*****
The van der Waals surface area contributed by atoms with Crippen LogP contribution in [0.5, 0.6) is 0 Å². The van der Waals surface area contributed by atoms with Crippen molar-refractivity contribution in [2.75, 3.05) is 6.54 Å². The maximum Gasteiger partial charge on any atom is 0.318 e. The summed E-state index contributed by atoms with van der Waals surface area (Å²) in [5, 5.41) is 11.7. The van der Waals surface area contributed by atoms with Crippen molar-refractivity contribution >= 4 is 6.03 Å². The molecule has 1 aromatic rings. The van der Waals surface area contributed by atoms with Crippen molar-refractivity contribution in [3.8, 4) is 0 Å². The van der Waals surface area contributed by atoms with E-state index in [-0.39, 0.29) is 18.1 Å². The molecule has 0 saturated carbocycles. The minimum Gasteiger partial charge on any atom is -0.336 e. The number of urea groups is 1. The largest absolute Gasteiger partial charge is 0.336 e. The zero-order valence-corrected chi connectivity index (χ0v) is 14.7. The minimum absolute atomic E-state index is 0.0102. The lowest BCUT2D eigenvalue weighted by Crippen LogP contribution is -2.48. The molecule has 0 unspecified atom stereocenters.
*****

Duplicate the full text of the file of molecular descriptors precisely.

The van der Waals surface area contributed by atoms with Crippen LogP contribution in [0.5, 0.6) is 0 Å². The van der Waals surface area contributed by atoms with Crippen molar-refractivity contribution in [2.75, 3.05) is 6.54 Å². The maximum Gasteiger partial charge on any atom is 0.318 e. The summed E-state index contributed by atoms with van der Waals surface area (Å²) in [5, 5.41) is 11.7. The van der Waals surface area contributed by atoms with Crippen molar-refractivity contribution >= 4 is 6.03 Å². The molecule has 1 aromatic rings. The van der Waals surface area contributed by atoms with Crippen molar-refractivity contribution in [3.8, 4) is 0 Å². The van der Waals surface area contributed by atoms with E-state index in [-0.39, 0.29) is 18.1 Å². The molecule has 0 saturated carbocycles. The minimum Gasteiger partial charge on any atom is -0.336 e. The number of urea groups is 1. The largest absolute Gasteiger partial charge is 0.336 e. The zero-order valence-corrected chi connectivity index (χ0v) is 14.7. The minimum absolute atomic E-state index is 0.0102. The lowest BCUT2D eigenvalue weighted by Crippen LogP contribution is -2.48. The molecule has 0 unspecified atom stereocenters.